As you'll see now. And the nominees are, from least favorite (comparatively; I truly dig all these ideas) to most favorite:

List of Worlds, Shockah Stylee

Here's my 25 contributions, ranked in the order of preference. The criteria: how excited I'd be to just jump in and start writing based on the premise. Please note that the rankings probably contradict previous rankings of favorites. Them's the breaks.

Also, as Burley could (should) tell you, I shouldn't be allowed anywhere near the titling of a piece, nor naming characters. I really suck at that. (Or I hate it, I haven't figured out which.)

The 25:

In A World -- Google Image Challenge!

For my last seven ideas for Ze Prison Planét, Burley challenged me to use, instead of randomly chosen songs, random images from the Google Image search for inspiration. To generate the images, I entered my birthday as a six digit number, and made my choices from the first page of results.

This is freakin' hard. I thought Stevie Nicks was bad. I'm feeling like an all-day sucker :-)

(Actually, one of them is so incredibly perfect for the Prison Planet concept as to be ridiculous. Don't know if I can do justice to it, tho.)

But anyway, here we go yo, here we go yo, so what so what so what's the scenario?:

Reading List: The Real Prison Planet

We make jokes of the ethical and philosophical implications of a prison planet, but this today on Morning Edition I heard Renee Montagne interview author John Tayman (audio of program available at link) about his book "The Colony" in which he describes the real history of lepers on the Hawaiian Islands, and how they were banished to Molokai during the 19th Century.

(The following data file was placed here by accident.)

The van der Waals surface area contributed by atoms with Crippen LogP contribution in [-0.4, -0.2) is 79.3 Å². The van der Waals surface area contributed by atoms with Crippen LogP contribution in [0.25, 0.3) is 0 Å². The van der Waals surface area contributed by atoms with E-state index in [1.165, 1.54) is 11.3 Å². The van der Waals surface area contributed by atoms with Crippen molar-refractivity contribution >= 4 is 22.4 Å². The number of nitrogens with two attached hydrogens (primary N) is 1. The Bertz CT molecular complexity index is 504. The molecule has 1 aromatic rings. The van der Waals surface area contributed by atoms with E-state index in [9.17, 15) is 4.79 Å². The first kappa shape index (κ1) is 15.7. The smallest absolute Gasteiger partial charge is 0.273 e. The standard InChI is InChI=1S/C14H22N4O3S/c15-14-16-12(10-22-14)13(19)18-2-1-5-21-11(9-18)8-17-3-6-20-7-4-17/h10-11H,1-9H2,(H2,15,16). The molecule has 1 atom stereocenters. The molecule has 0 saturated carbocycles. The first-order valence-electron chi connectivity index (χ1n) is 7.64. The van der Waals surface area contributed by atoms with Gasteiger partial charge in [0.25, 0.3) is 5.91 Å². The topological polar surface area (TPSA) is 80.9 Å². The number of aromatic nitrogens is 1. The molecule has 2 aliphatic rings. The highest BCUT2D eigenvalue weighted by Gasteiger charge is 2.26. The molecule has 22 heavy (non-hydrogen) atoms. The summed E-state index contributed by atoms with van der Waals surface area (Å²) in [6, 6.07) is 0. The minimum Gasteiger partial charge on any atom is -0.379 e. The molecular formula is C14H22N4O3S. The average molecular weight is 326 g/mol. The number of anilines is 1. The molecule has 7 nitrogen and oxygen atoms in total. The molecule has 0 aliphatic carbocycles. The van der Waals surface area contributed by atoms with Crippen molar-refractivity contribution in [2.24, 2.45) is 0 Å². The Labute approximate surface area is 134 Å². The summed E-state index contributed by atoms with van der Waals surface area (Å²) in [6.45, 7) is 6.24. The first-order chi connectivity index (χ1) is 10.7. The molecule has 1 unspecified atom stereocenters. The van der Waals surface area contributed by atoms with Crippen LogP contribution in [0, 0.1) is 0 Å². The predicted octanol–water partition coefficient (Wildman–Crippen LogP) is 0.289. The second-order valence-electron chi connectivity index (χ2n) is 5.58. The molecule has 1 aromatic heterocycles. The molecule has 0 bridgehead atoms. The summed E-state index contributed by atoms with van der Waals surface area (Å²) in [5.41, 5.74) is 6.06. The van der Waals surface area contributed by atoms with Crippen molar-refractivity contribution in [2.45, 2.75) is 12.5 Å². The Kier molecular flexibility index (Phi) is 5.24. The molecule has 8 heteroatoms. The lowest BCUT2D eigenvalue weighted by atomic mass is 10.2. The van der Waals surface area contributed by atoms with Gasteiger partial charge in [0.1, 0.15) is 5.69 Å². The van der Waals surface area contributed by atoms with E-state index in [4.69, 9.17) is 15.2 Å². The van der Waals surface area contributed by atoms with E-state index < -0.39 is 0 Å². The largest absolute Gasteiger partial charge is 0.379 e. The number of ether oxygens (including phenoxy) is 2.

It also raises the issues of plot that I hadn't thought about: in this case, lepers who wanted to avoid banishment would act out, murdering doctors, or hiding somehow. If they were caught, they were sent to Molokai where they were banished on a volcanic beach with a hoe and told to make a life of it. This makes me think of our screenplay with a more human aspect--plot ideas about the person being banished, and the fear that this must strike. We are, after all, social animals. What's a stronger punishment than banishment? Isn't that essentially what prison's are?

For these new arrivals on leper Molokai, previous colonists would often work to scare and intimidate them. The buying and trading of women and children were common. Interestingly, though, the colony grew into a very tight cooperative community, and when it was broken up, some chose to stay behind and continue to live there.

I'm putting this one on my reading list--it will likely be most informative to our cause. Depending, of course, on what plot we decide.

The List of World's, Burley Style